The second issue, and again assuming no fraud, is that lending and credit analysis is hard.  It is hard even for the biggest banks, which work in a strict regulatory environment with its own lending guidelines, and which have spent decades honing their credit analysis.  These banks are still far from perfect and they are considered the best.  Big private equity firms and their debt-focused divisions or competitors*, while outside of much of the regulatory environment facing banks, have established their own credit criteria and safeguards, but again these big non-bank money lenders are far from perfect.  Then you get down to firms like the fraudsters in the InvestmentNews article.  I can't imagine these outfits having credit expertise and procedures that approach even the smallest community bank.  Investors had no chance.

*Non-bank banks continue to grow and are an important part of the credit industry.  According to a recent Baron's article, private debt fund managers raised $107 billion in 2017. 

Thursday, July 19, 2018

No High Flyer

American Finance Trust Inc.'s stock price has disappointed on its first trading day.  I am not sure what prices I was expecting this morning, but with an original $25.00 offer price to shareholders, a Net Asset Value of $23.56, and only half the stock available for initial liquidity, I was hoping for a higher price than the approximate $15.00 per share the stock seems to have found.  While disappointed, I am not surprised.  At $15.00 per share, AFIN is yielding 7.3% to new buyers.

Tuesday, June 12, 2018

Good People, Good Times

Here is a wild story from the New York Post.  It details the elevator butt-kicking former United Realty executive Jacob Frydman received from his ex-business partner Eli Verschleiser.  I bet investors in United Realty (now First Capital Real Estate Trust) would have liked to have had a few whacks in that thumping.  The following is from the article:
Once inside, “Verschleiser struck Frydman with his fists about the head, abdomen and legs,” the suit claims.
Then he “scratched Frydman’s face and pulled out portions of Frydman’s hair,” according to court papers.
Frydman attempted to hit the emergency button while screaming for help, but Verschleiser towered over him, pressing the upper-floor button and then stomping on the older man’s chest, the suit says.
“If you do not immediately end the lawsuits against me, I will put an end to you,” Verschleiser allegedly warned.
This is an ugly story, but the lie in the first sentence taints the whole article.  It states that Frydman is the "head of a $2 billion Manhattan real estate company."  Please.  This knuckle head and his assailant formed United Realty, could not raise any real money, had the REIT buy garbage real estate (some of which from Frydman and none of which was in Manhattan), then sold the REIT's advisor for $25 million to someone dumber than Frydman.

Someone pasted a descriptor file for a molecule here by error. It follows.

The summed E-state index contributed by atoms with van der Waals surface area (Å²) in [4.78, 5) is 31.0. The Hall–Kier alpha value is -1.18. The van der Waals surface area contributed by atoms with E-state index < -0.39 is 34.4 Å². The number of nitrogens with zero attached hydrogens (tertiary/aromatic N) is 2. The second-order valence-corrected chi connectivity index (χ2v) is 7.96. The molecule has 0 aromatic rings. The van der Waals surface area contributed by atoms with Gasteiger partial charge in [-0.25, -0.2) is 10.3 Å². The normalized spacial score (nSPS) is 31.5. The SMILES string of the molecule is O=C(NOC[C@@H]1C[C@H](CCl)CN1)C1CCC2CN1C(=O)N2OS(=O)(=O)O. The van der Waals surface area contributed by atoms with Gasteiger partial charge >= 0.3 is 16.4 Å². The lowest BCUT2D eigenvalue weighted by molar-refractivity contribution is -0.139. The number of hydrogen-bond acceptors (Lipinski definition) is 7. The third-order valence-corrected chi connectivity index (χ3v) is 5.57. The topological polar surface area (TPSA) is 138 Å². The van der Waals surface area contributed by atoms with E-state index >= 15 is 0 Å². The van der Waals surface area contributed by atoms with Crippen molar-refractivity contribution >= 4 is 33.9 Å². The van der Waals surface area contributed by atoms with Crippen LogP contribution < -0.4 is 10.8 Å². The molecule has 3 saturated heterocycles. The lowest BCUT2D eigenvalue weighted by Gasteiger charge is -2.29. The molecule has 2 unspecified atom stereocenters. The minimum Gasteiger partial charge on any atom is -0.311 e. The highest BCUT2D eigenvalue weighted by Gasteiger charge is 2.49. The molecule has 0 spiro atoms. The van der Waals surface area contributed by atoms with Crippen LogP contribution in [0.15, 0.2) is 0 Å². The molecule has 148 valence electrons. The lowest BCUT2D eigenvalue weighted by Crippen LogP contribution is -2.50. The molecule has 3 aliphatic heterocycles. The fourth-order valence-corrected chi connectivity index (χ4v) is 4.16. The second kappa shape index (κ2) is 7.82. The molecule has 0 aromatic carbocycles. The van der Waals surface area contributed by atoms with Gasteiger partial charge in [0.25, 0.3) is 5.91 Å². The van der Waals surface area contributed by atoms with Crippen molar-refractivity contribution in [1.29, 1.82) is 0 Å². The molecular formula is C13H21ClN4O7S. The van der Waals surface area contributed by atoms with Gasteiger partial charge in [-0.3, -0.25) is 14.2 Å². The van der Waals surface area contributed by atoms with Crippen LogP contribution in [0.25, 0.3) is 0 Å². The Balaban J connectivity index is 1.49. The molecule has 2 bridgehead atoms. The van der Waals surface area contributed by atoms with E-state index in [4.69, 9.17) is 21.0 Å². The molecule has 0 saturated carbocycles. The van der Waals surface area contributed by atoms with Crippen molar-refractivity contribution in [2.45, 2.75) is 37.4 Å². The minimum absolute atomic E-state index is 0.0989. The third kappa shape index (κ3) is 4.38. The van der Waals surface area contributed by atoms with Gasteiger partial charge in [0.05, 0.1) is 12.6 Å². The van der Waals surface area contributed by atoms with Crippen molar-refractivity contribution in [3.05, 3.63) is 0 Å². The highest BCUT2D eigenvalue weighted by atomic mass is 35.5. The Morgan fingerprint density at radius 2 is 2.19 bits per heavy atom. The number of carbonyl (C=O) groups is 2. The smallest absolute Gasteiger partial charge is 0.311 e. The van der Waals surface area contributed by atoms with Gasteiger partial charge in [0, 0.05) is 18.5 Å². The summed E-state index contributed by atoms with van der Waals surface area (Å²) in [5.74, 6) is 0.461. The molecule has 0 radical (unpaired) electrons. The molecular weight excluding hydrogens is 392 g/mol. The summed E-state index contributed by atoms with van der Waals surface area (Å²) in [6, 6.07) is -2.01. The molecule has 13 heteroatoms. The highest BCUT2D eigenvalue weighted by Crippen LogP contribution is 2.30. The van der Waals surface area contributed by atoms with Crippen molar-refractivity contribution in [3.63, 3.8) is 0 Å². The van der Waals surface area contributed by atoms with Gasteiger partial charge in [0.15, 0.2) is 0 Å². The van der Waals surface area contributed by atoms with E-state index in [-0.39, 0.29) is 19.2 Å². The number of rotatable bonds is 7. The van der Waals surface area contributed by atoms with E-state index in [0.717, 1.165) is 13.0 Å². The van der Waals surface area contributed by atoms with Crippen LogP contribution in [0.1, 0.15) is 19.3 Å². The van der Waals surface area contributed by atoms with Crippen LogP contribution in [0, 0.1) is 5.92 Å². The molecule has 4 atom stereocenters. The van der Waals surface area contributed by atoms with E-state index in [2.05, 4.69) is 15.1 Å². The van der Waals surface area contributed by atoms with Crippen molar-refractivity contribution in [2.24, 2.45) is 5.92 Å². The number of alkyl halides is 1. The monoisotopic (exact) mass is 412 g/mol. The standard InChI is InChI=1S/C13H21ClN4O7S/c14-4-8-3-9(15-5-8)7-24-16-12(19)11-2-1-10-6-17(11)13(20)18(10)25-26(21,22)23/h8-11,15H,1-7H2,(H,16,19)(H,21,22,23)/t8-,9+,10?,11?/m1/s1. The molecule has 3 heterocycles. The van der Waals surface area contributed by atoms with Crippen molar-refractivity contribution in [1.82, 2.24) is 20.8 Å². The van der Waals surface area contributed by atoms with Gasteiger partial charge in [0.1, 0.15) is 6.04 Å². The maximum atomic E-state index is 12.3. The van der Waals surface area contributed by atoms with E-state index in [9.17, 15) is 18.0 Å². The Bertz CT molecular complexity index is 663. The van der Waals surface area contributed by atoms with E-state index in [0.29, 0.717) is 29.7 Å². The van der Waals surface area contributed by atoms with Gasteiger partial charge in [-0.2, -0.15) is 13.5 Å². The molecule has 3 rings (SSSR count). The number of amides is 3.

The following property descriptions are from United Realty's June 30, 2015, 10-Q, the last financial statement that either United Realty or the renamed First Capital Real Estate Trust filed:
As of June 30, 2015, we owned a 69.2% interest in a joint venture that owns a residential property located at 2520 Tilden Avenue in Brooklyn, New York, or Tilden Hall, a 14.6% interest in a joint venture that owns a residential property known as 14 Highland Ave., Yonkers, New York, or 14 Highland, a medical building located at 945 82 nd Parkway, Myrtle Beach, SC, or Parkway, an office building located at 7 Carnegie Plaza, Cherry Hill, NJ, or 7 Carnegie, an undeveloped land parcel on Route 9, Ulster County, NY, or Route 9W, and a 7.26% interest in a joint venture that owns a commercial building located at 402-404 Lippincott Drive, Marlton, NJ, or the Lippincott Property. In addition, as of June 30, 2015, we owned a 76.7% interest in a joint venture that owns a mortgage note secured by properties located at 58 and 70 Parker Avenue, in Poughkeepsie, NY, or Parker.
Google map some of these gems and tell me Frydman is a $2 billion dollar man.

Wednesday, May 16, 2018

WSJ, ADISA, and Woodbridge

I received an email from the trade group ADISA this morning that was mostly a reprint of its letter to the Wall Street Journal. The letter responds to the WSJ's May 7, 2018, article on the risks posed by private placements, with a particular focus on bad securities brokers.  The article used Woodbridge Group of Companies and the brokers that sold it as its examples.  The reporting is detailed, with its prime implication being that brokers that sell private placements are likely to have regulatory issues.  The ADISA letter states brokers that sell private placements are not bad.  The truth is likely somewhere in the middle.  

I wrote about Woodbridge last December, and included points that should serve as warnings to investors and brokers that are considering investing in or offering private placements.  I won't repeat them all, but in short, if an investment sounds too good - offering 8% one-year returns (Woodbridge debt investment example cited in the article) in a 1% investment environment - it is too good; or you are taking on so much risk the return should be at least double.  Think another way: why is a sponsor is willing to pay investors 8% when it should be able to borrow cheaper? Is that smart?  Maybe, but probably not. The answer is that the sponsor likely can't get a loan or other cheaper forms of capital, which is why it is offering such high interest rates.  And if the sponsor can't get cheaper financing, maybe the rate it is offering private placement investors is too low.  If a bank won't lend to a sponsor, neither should you. 

The WSJ article stated as fact that there were $710 billion in broker-sold private placements in 2017.  This is just staggering.  The private placements I see in the broker dealer world could not have totaled more than $10 billion in 2017, and that includes DST exchange products.  What are the other $700 billion in private, broker-sold investments?  Unfortunately, the biggest selling sponsor in the apparent tiny private placement world I see is one that offers products that pay investors an unsupported 8% distribution.

In today's or any day's investment environment there is no low risk way to earn 8% income from an investment.  This is true no matter what a broker says or a fancy brochure states.